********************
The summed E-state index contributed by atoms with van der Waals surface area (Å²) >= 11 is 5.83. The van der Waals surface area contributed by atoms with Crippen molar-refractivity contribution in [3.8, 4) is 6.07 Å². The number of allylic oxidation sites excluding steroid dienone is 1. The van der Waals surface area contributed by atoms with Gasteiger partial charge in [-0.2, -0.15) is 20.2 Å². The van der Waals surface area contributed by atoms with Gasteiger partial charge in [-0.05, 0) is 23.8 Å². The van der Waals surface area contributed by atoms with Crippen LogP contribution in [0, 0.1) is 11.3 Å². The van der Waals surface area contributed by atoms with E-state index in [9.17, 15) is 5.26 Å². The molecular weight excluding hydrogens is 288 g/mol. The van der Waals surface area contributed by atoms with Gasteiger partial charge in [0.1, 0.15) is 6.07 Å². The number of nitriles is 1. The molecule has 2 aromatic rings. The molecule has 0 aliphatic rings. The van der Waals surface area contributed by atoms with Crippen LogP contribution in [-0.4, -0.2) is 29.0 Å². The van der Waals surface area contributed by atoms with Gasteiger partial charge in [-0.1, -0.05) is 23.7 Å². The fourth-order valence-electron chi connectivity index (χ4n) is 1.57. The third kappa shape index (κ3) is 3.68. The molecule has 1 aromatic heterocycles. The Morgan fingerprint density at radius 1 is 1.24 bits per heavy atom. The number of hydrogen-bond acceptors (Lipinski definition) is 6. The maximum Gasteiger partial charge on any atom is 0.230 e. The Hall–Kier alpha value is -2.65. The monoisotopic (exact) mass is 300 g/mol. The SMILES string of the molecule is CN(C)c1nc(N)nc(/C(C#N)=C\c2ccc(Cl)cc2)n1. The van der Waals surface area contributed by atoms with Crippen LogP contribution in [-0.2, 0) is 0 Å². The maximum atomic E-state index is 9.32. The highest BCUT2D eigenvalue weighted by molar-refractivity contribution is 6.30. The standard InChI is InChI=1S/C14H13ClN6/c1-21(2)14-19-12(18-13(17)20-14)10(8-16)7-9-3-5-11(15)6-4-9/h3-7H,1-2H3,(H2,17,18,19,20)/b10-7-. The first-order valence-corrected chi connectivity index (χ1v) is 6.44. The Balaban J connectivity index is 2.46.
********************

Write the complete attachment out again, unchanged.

The summed E-state index contributed by atoms with van der Waals surface area (Å²) >= 11 is 5.83. The van der Waals surface area contributed by atoms with Crippen molar-refractivity contribution in [3.8, 4) is 6.07 Å². The number of allylic oxidation sites excluding steroid dienone is 1. The van der Waals surface area contributed by atoms with Gasteiger partial charge in [-0.2, -0.15) is 20.2 Å². The van der Waals surface area contributed by atoms with Gasteiger partial charge in [-0.05, 0) is 23.8 Å². The van der Waals surface area contributed by atoms with Crippen LogP contribution in [0, 0.1) is 11.3 Å². The van der Waals surface area contributed by atoms with E-state index in [9.17, 15) is 5.26 Å². The molecular weight excluding hydrogens is 288 g/mol. The van der Waals surface area contributed by atoms with Gasteiger partial charge in [0.1, 0.15) is 6.07 Å². The number of nitriles is 1. The molecule has 2 aromatic rings. The molecule has 0 aliphatic rings. The van der Waals surface area contributed by atoms with Crippen LogP contribution in [-0.4, -0.2) is 29.0 Å². The van der Waals surface area contributed by atoms with Gasteiger partial charge in [-0.1, -0.05) is 23.7 Å². The fourth-order valence-electron chi connectivity index (χ4n) is 1.57. The third kappa shape index (κ3) is 3.68. The molecule has 1 aromatic heterocycles. The Morgan fingerprint density at radius 1 is 1.24 bits per heavy atom. The number of hydrogen-bond acceptors (Lipinski definition) is 6. The maximum Gasteiger partial charge on any atom is 0.230 e. The Hall–Kier alpha value is -2.65. The monoisotopic (exact) mass is 300 g/mol. The SMILES string of the molecule is CN(C)c1nc(N)nc(/C(C#N)=C\c2ccc(Cl)cc2)n1. The van der Waals surface area contributed by atoms with Crippen LogP contribution in [-0.2, 0) is 0 Å². The maximum atomic E-state index is 9.32. The highest BCUT2D eigenvalue weighted by molar-refractivity contribution is 6.30. The standard InChI is InChI=1S/C14H13ClN6/c1-21(2)14-19-12(18-13(17)20-14)10(8-16)7-9-3-5-11(15)6-4-9/h3-7H,1-2H3,(H2,17,18,19,20)/b10-7-. The first-order valence-corrected chi connectivity index (χ1v) is 6.44. The Balaban J connectivity index is 2.46.